Leading nature organisations, including The Wildlife Trusts, have published a landmark State of Nature 2023 report. It shows that nature is continuing to decline at an alarming rate across the UK – already one of the most nature-depleted countries in the world – and that one in six species is now at risk of being lost from Great Britain.
People’s concern about nature loss, climate change, polluted rivers and degraded wild places is a significant voting issue; The Wildlife Trusts are calling on politicians of all parties to commit to ambitious policies to support nature’s recovery. The five priorities are to:
- Bring back the UK’s lost wildlife
The next UK Government must work across departments to put nature into recovery by protecting and restoring at least 30% of land and sea for nature by 2030. Beavers must be allowed back to all major rivers, a nature recovery network should join up wild places, and damaging fishing practices – such as bottom trawling – must be banned.
- End river pollution and water scarcity
With the UK among the worst countries in Europe for water quality, the next UK Government must sufficiently fund enforcement agencies to do their job. By 2030, nutrient pollution from farming, sewage and development must be halved, there must be stronger protections for chalk streams, and more wetlands should be created to tackle flood and drought.
- Fund wildlife-friendly farming
Nature loss and climate change are the biggest threats to food security in the UK. Farmers must be supported and incentivised to help wildlife recover by creating more space for nature, significantly reducing pollution, and halving harm from pesticides by 2030. The budget for nature-friendly farming should increase to at least £4.4 billion a year.
- Enable healthy communities
More than a third of the population – nearly 9.5 million households in England – are unable to access green places near their home. The next UK Government must support the creation of more greenspace in neighbourhoods, fund and integrate green prescribing into community-based health services, and enable all children to have outdoor learning opportunities.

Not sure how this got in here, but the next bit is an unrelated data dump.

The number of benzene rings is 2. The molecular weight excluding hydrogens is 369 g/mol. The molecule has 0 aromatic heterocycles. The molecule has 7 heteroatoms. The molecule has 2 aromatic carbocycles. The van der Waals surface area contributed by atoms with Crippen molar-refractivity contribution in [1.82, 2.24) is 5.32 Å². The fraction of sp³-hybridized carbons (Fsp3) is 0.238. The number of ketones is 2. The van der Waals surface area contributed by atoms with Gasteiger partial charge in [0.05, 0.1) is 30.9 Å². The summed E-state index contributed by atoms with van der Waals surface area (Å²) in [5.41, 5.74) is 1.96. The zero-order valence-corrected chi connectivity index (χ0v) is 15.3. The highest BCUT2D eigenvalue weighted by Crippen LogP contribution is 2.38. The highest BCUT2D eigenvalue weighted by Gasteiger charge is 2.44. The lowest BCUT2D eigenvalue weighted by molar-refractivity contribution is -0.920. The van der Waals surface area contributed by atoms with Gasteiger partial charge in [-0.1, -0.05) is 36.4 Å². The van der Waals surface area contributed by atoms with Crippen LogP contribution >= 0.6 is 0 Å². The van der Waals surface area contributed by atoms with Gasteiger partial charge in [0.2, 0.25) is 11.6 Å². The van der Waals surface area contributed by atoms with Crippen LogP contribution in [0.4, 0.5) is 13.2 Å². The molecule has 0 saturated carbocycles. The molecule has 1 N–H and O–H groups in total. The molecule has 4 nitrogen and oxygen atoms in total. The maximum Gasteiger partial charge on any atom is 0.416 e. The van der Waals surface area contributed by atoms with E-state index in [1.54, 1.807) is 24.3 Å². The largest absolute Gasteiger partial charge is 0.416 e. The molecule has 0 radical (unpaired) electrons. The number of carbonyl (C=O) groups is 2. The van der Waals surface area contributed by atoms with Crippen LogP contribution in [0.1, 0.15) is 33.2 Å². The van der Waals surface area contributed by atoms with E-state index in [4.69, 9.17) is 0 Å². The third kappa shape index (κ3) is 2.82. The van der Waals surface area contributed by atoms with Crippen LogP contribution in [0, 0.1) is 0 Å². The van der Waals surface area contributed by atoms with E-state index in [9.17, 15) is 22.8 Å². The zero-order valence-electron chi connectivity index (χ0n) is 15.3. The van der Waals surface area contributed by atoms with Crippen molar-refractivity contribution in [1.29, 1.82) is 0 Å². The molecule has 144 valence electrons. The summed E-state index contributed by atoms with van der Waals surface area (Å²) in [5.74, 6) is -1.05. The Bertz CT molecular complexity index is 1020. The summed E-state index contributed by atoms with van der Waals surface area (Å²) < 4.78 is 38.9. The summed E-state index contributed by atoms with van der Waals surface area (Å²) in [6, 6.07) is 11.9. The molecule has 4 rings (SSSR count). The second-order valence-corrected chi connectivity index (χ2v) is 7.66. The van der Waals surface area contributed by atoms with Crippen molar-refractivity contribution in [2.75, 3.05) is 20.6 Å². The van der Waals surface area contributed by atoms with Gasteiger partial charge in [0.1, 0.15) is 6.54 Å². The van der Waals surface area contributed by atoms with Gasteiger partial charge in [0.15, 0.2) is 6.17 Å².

- Tackle the climate emergency by protecting and restoring natural habitats
Nature can make a huge contribution to achieving net-zero targets if habitats are restored –because peatlands, woodlands, and other wild places store carbon. Additionally, the next UK Government must integrate climate adaptation strategies across all departments, create a nature recovery network to help wildlife adapt to change, protect blue carbon stores from damage, and invest in energy efficiency.
Craig Bennett, chief executive of The Wildlife Trusts, says: “The State of Nature report is a stark reminder that politicians must not let nature drop down the agenda – there is far too much at stake. We desperately need better policies that fund nature-friendly farming properly, end the poisoning of lakes and rivers, and create larger wild and more natural areas – including in towns and cities.
“This next parliament will be the most important in my lifetime for nature and climate action. The clock is ticking towards the 2030 deadline by which point the UK Government has committed to protect at least 30% of land and sea for nature and to halve the risks posed by pesticides. Nature recovery is fundamental to tackling climate change and improving people’s lives – history will not be kind to politicians who ignore this truth.”